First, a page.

Important archives of artists' associations are being digitised


The RKD will start digitising several archives of Dutch artists' associations from 1839-1950, including the archive of the influential Amsterdam society Arti et Amicitiae, which was donated to the RKD last year. This digitalisation project will be carried out in cooperation with the Haags Gemeentearchief (Hague Municipal Archives), which houses the archive of the Pulchri Studio painters' society. The digitisation will happen as part of the national conservation programme Metamorfoze, aimed at the preservation of works on paper.

Renowned artists' associations

The artists' associations Arti et Amicitiae in Amsterdam and Pulchri Studio in The Hague were founded in 1839 and 1847 respectively. These associations set out to professionalise the role of the artist in the Netherlands. They offered the opportunity to exhibit and sell artworks and facilitated the shipment of works to foreign exhibitions. This was of great importance at the time, as the professional art trade in the Netherlands was still in its infancy. Arti et Amicitiae and Pulchri Studio brought artists and art buyers together. Almost every artist in the nineteenth and early twentieth century became a member of Arti et Amicitiae sooner or later, from Barend Cornelis Koekkoek and Jozef Israëls to Jan Sluijters and Piet Mondrian. The Hague School painters were able to establish their reputation on both a national and international scale through Pulchri Studio's network.

1. Benjamin Prins, A princely visit, c. 1890-1911, company collection on loan to Pulchri Studio
2. Thorn Prikkert exhibition in Pulchri Studio, c. 1930, Haags Gemeentearchief, Pulchri Studio archive
3. Arti et Amicitiae Exhibition Galleries Committee: G. Poggenbeek, N. Bastert, F.M. Heyl, J.S.H. Kever and G.H. Breitner, 1893, collection RKD, Arti et Amicitiae archive

De Onafhankelijken

Not all artists found their place in these two artists' associations. After 1900, association life splintered. All kinds of movements and groups in art felt the need to show their own, often very individual, views on art. In 1912, these artists formed a new artists' association with an open character: De Onafhankelijken (‘The Independents’). At this association, radical exhibitions were organised that were not subject to prior judging, allowing artists with different views on art to exhibit there as well. De Onafhankelijken had a very international character and by 1914 was already showing works by Marc Chagall, Wassily Kandinsky and Ossip Zadkine. Well-known Dutch members of De Onafhankelijken were Kees van Dongen and Charley Toorop.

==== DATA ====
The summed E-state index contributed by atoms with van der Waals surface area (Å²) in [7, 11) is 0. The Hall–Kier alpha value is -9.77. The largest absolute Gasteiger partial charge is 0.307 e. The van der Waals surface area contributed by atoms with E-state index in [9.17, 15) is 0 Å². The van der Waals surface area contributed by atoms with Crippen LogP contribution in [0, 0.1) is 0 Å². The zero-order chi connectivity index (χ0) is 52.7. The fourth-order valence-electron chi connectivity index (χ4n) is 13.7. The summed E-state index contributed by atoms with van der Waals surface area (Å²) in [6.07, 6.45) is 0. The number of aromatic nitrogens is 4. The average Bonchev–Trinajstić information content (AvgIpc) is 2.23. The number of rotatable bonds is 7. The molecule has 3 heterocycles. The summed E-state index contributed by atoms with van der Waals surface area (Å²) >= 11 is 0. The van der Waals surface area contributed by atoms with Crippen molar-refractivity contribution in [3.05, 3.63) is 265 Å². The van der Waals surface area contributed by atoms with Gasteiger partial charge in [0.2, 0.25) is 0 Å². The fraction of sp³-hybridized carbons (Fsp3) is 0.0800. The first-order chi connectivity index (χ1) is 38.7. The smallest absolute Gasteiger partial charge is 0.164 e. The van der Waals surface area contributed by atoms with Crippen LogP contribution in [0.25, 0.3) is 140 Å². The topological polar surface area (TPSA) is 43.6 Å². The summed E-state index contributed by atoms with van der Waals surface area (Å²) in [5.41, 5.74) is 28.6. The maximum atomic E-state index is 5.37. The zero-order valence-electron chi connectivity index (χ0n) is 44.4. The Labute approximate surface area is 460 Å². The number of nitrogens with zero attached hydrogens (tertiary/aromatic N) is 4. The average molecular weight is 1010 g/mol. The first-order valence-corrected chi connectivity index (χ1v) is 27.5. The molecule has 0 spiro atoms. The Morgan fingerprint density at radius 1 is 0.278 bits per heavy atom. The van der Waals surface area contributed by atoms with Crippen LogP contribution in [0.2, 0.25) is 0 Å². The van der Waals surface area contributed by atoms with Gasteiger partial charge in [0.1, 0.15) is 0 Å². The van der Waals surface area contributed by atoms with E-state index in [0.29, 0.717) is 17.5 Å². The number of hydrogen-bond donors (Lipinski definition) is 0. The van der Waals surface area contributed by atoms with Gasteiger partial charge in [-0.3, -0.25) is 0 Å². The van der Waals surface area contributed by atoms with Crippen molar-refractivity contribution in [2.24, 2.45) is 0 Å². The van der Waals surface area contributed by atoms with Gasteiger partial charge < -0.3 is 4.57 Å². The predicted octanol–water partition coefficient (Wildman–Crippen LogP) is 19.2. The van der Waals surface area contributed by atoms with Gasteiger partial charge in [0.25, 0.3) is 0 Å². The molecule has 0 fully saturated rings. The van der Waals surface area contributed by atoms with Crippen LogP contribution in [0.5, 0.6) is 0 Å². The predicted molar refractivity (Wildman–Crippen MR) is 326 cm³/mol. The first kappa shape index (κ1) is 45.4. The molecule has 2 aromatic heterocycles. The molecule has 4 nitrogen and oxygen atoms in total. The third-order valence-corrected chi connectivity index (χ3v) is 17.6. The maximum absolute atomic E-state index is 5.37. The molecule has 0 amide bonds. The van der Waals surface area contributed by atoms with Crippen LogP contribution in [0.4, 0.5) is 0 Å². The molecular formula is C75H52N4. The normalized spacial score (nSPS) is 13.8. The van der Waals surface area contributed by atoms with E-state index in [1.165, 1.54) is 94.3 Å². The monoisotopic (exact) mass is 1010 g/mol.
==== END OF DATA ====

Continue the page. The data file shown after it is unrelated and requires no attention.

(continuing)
Unprecedented information

Whereas the members of Arti et Amicitiae and Pulchri Studio became established names, the members of De Onafhankelijken were indispensable in the renewal of Dutch art. Together, the archives provide a good overview of Dutch artists' associations and their members. Besides correspondence, the archives include annual reports, membership lists, publications, exhibition files, cashbooks, drawings, posters and photographs. The archives offer an unprecedented amount of information and data on a large number of individual artists, as well as on art dealers, art collectors and art connoisseurs, and their relationship to each other. The accessibility to the soon to be digitised material will be a huge impulse for art historical research.

1. List of attendees at the ‘Honour diner offered to sir G.H. Breitner’, 24 November 1901, collection RKD, Arti et Amicitiae archive
2. Opening of the Members’ Exhibition, 11 May 1929, in the photo, among others, mayor of Amsterdam Willem de Vlugt, artists Marinus van Raalte and Lizzy Ansingh, collection RKD, Arti et Amicitiae archive
3. Otto B. de Kat, Poster of a De Onafhankelijken Exhibition in 1932, collection Rijksprentenkabinet, Amsterdam

Digitisation project

Although all three artists' associations are still in full operation today, they have housed their archives at the RKD (Arti et Amicitae and De Onafhankelijken) and the Haags Gemeentearchief (Pulchri Studio). Over the next two years, all archival records from up to 1950 will be digitised. In total, this covers almost 30 metres of documentation material. Hoogduin Papierrestauratoren will preserve all the material so that it can be safely digitised and stored permanently. Digitisation is done by the specialised company GMS. Depending on the items, it will be done in different ways. Most materials will be placed under a glass plate and photographed with a finetuned camera. A time-consuming job, and from this summer the archives of the Maatschappij Arti et Amicitiae and De Onafhankelijken will not be consultable at the RKD. However, it is for a good cause. The archival material will be available in the RKD's databases from 2026, making it digitally accessible to researchers all over the world.